Future Priests of the Third Millennium

A little insight into the life of seminarians from various dioceses preparing for ministry as Roman Catholic priests, including daily activities, personal interests, special events, the spiritual life, news from the seminary, and almost whatever comes to our minds!

Wednesday, November 12, 2008

More politics.

So, I started reading Denver-Archbishop Charles Chaput's, OFM Cap., Render Unto Cæsar near the beginning of the year. I'm still making my way through it - I've got plenty of other things to do before devoting significant amounts of time to reading this book.

But, during my usual Wednesday morning lull between my holy hour and Morning Prayer (which is an hour later on Wednesdays than the rest of the weekdays), I decided to pick up his book once again.

It was a bit, oh how shall we say, off-putting. After proving that there has been significant anti-Catholicism in our nation's history (he proved this with an extensive quote from a Supreme Court Case report in which a justice speaks about previous rulings of the Supreme Court which were anti-Catholic), the good Archbishop continues:

Catholics - and I mean all of us, bishops and laypeople alike - need to admit that we've been too naive, too often, in our past political assumptions. American Catholics have taken part in good faith in a system that sometimes operates in bad faith. The Protestant theologian Stanley Hauerwas once warned that the great weakness of Christian witness in our time is that we preach as though we don't have enemies. But we do. In our legitimate hopes for a role in American life, Catholics have ignored an unpleasant truth: that there are active, motivated groups in modern American society that bitterly resent the Catholic Church and the Christian Gospel, and would like to silence both.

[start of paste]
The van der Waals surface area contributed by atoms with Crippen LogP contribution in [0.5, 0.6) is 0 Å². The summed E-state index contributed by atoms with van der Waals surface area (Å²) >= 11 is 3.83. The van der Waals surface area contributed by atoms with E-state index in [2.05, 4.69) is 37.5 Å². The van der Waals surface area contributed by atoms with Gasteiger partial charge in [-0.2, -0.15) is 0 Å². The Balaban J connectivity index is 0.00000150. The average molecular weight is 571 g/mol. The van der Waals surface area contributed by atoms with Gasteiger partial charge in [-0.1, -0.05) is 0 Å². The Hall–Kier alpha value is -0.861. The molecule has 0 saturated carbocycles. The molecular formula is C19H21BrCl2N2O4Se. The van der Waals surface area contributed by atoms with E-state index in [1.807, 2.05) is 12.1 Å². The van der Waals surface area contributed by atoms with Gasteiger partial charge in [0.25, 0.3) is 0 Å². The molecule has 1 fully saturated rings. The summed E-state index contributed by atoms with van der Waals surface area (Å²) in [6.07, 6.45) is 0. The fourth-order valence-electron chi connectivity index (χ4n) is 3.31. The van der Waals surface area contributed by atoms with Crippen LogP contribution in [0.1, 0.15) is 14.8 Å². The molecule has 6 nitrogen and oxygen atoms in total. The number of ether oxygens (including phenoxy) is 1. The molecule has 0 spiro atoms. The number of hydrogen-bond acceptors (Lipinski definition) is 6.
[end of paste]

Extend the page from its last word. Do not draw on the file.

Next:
Many Catholics since Vatican II have recoiled almost instinctively from traditional images of the "church militant." But like it or not, that is exactly what we are - or should be. We are in a struggle for the souls of our people and our country. We ignore this at our own peril. We also fail as disciples. (p. 187)

At first I thought, "Wouldn't some of the guys of the house like to read this!" To a certain extent, I've been trained (by what, I'm not exactly sure) to be repulsed by such statements, or at least to disregard them. But, then I stepped back and thought about it for a second. It was then that so very quickly one of my high school friends came to mind.

One of my friends from HS lives in the cities here and he and I hang out once every few months. To put it simply, he is a staunch liberal when it comes to politics, and morality and economics and religion. Every time that we get together, he's always joking about how "we've got to take down the Catholic Church," and by "we" he means America. He also says, "You know, with John Paul II I had some hope for change in the Church and things seemed as though they could have continued to go well. When he died there was a great moment, a great opportunity. But then! Benedict! BENEDICT?! Oh, this will not do. You know, I thought there might be a chance for the Catholic Church to come around, but not anymore. Now, I have no reason to hope for any good to come from the Church. We've just got to destroy it."

Now, sure, to a certain extent he's joking. But his laughter as he says this is primarily arising from the fact that these really are his thoughts, he knows how outlandish they are, how contrary they are to my beliefs, and that he's saying them to my face. He and I can get along, despite our differences, and to a certain extent, I keep in contact with him because I hold out the hope for his conversion.

But getting back to Archbishop Chaput's point: it is true and evident to me that we are the Church militant, that we are in a struggle for the soul of America, and that there are those out there planning the Church's demise. Thanks be to God it'll never happen.


Don said...

Great post. It'll probably be summer before I get around to this book.

"the great weakness of Christian witness in our time is that we preach as though we don't have enemies"

The maintenance mentality. Enemy of missionary zeal.

Michael said...

I really like this post. I think this is a big reason I want to be a priest. I mean among others, but seriously the Church most especially in America needs to kick it into gear. Its like being lukewarm or on fire for something its much easier to get behind those things that are straight forward.

There has been a tendency to try and blur lines which shouldn't be blurred, and that is an evil act.

Jinglebob said...

Great post!

Benedict XVI said...

One of the best books on American politics out there. If you get a chance, read his book 'Living the Catholic Faith: Rediscovering the Basics."

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